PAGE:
Meet Dr Sanjna Tiwari

Meet Dr Sanjna Tiwari

The best moments in life are least expected. Until halfway through high school, I hadn’t even thought about pursuing medicine. Until the end of medical school I never planned to take up a clinical branch as my specialization. The morning of my NEET PG counselling, I wanted to specialise in  internal medicine but ultimately got anaesthesiology. I got placed in New Delhi, my dream city; also where I didn’t expect to end up during the first wave of COVID-19. 
There I was, a first year anaesthesia and critical care resident with absolutely zero clinical experience. Piece of advice: don’t miss out on your internship. Within a week I was working in the COVID ICU. I still remember crying inside my PPE because I couldn't withdraw ABGs properly, or because I saw people dying helplessly, or thinking whether I'll ever be able to do anyone any good. And I wondered to myself whether I'm okay with this uncertainty that had enveloped all of us. The covid waves kept shoring and I kept working. Some days I would think about the ‘What Ifs?’ - What if I had continued with maths and pursued being a pilot or engineer like I had intended was the biggest of them all.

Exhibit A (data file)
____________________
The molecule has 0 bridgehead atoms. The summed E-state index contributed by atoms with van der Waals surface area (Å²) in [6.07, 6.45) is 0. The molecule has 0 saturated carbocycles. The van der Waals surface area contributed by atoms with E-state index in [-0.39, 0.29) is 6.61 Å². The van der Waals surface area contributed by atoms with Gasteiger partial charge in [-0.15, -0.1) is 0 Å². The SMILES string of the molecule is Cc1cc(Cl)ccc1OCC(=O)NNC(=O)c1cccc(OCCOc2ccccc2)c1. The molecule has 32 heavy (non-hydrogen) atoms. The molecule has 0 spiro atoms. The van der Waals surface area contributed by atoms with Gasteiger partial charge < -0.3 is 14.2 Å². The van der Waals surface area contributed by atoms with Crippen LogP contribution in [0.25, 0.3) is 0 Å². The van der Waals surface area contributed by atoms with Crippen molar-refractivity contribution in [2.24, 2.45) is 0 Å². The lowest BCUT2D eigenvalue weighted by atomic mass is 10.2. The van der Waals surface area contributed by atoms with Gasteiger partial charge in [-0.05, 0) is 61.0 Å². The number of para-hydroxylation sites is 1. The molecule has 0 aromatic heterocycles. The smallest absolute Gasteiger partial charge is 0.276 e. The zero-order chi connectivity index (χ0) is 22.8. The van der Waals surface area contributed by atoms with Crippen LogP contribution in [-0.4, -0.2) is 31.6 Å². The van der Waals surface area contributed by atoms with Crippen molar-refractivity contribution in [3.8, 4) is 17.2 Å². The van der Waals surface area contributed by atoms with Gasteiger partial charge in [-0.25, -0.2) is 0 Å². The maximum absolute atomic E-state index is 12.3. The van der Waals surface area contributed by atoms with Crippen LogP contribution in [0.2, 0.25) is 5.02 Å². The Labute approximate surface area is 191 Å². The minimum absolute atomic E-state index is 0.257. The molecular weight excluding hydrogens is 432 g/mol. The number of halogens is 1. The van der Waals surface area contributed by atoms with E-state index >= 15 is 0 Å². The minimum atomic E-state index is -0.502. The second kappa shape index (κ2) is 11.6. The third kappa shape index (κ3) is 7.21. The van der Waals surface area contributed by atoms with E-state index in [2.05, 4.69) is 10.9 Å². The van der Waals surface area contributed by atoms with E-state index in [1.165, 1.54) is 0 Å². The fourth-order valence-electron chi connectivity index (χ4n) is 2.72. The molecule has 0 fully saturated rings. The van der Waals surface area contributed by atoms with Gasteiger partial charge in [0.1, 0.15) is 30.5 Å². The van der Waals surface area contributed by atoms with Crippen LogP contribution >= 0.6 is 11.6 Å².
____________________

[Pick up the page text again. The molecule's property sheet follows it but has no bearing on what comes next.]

Then one fine night, after endless failed intubations, cannulations and haphazard resuscitations, at 3 am, I received a call from the labour room about a patient who had collapsed and needed intubation urgently. This was also completely a surprise, because that day I had to do it alone. And that was the day, when I went in, intubated the patient , conducted the resuscitation and revived a 20 something year old lady, got her shifted to the ICU and after 5 days saw her awake and alive being shifted to the ward with her kid and husband. Seeing this was when I actually realised that the best things in life are unplanned and unexpected. And this feeling was something else altogether, completely priceless, indescribable in mere words!


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